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Perceived Workplace Culture as an Antecedent of Job Stress: The Mediating Role of Work-Family Conflict

Author(s): Aminah Ahmad | Zoharah Omar

Journal: Journal of Social Sciences
ISSN 1549-3652

Volume: 6;
Issue: 3;
Start page: 369;
Date: 2010;
Original page

Keywords: Image processing | connected components labeling | Family-supportive work culture | work-family conflict | job stress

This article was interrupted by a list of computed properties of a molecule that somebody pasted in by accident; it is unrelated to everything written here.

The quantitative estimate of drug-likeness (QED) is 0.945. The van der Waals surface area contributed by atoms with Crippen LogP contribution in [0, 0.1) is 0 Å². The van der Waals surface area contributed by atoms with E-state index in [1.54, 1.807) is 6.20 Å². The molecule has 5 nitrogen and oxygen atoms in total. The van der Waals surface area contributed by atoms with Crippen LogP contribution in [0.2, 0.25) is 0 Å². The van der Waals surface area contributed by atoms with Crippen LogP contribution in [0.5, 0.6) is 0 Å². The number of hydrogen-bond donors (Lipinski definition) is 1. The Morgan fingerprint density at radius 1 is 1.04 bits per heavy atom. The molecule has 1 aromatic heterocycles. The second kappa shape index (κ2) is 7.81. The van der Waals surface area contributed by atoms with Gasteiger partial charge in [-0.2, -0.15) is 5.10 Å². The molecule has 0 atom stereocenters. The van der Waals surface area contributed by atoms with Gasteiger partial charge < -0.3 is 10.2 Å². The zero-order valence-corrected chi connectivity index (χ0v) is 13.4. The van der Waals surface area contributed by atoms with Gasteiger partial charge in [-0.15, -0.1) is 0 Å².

Problem statement: Few studies have tested the mediating effect of work-family conflict on the relationship between workplace culture and job stress. Approach: This study tested a mediation model consisting of job stress as the dependent variable, perceived family-supportive work culture as the independent variable and work-family conflict as the mediator. Data were gathered from 693 employees from private service organizations in the Klang Valley, Malaysia, using self-administered questionnaires. The data were analyzed using correlation and multiple regression analyses. Results: Results of correlation analysis revealed that perceived family-supportive work culture was related to work-family conflict and job stress and work-family conflict was related to job stress. Results of a series of multiple regression analyses indicated that work-family conflict partially mediates the relationship between perceived family-supportive work culture and job stress. Conclusion/Recommendations: Employees who perceive that their organizations are family-supportive seem to experience less stress at the workplace and less work-family conflict. Employers should take into consideration employeesÂ’ perceptions of how supportive the organization is of their family needs as a factor that could reduce the experience of work-family conflict and job stress. Employers should also look into the possibility of developing programmes to assist employees in managing work-family roles.
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